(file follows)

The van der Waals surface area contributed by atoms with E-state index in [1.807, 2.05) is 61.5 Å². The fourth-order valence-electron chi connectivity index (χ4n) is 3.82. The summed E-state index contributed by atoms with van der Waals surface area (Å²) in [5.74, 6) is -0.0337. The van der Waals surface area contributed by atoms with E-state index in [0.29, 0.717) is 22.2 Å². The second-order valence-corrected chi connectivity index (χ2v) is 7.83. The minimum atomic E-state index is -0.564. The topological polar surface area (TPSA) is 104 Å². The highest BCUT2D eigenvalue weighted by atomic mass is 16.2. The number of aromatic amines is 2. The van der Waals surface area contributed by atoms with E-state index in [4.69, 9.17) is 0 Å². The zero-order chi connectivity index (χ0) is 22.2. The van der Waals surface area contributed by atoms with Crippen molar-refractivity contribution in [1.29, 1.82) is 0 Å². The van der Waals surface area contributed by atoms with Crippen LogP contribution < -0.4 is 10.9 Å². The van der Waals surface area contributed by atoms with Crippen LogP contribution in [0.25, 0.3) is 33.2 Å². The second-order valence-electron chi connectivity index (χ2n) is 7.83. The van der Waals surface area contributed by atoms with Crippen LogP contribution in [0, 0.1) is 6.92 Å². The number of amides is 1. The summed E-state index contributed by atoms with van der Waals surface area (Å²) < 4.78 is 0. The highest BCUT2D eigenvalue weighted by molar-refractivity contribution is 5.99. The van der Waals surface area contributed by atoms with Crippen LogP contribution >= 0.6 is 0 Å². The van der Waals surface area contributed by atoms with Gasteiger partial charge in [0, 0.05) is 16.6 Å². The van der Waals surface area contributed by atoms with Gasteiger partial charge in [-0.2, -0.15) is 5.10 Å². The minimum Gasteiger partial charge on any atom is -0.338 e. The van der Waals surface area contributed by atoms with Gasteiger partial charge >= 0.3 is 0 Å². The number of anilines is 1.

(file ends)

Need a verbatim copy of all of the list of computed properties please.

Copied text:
The van der Waals surface area contributed by atoms with E-state index in [1.807, 2.05) is 61.5 Å². The fourth-order valence-electron chi connectivity index (χ4n) is 3.82. The summed E-state index contributed by atoms with van der Waals surface area (Å²) in [5.74, 6) is -0.0337. The van der Waals surface area contributed by atoms with E-state index in [0.29, 0.717) is 22.2 Å². The second-order valence-corrected chi connectivity index (χ2v) is 7.83. The minimum atomic E-state index is -0.564. The topological polar surface area (TPSA) is 104 Å². The highest BCUT2D eigenvalue weighted by atomic mass is 16.2. The number of aromatic amines is 2. The van der Waals surface area contributed by atoms with E-state index in [4.69, 9.17) is 0 Å². The zero-order chi connectivity index (χ0) is 22.2. The van der Waals surface area contributed by atoms with Crippen molar-refractivity contribution in [1.29, 1.82) is 0 Å². The van der Waals surface area contributed by atoms with Crippen LogP contribution < -0.4 is 10.9 Å². The van der Waals surface area contributed by atoms with Crippen LogP contribution in [0.25, 0.3) is 33.2 Å². The second-order valence-electron chi connectivity index (χ2n) is 7.83. The van der Waals surface area contributed by atoms with Crippen LogP contribution in [0, 0.1) is 6.92 Å². The number of amides is 1. The summed E-state index contributed by atoms with van der Waals surface area (Å²) < 4.78 is 0. The highest BCUT2D eigenvalue weighted by molar-refractivity contribution is 5.99. The van der Waals surface area contributed by atoms with Crippen LogP contribution >= 0.6 is 0 Å². The van der Waals surface area contributed by atoms with Gasteiger partial charge in [0, 0.05) is 16.6 Å². The van der Waals surface area contributed by atoms with Gasteiger partial charge in [-0.2, -0.15) is 5.10 Å². The minimum Gasteiger partial charge on any atom is -0.338 e. The van der Waals surface area contributed by atoms with Gasteiger partial charge >= 0.3 is 0 Å². The number of anilines is 1.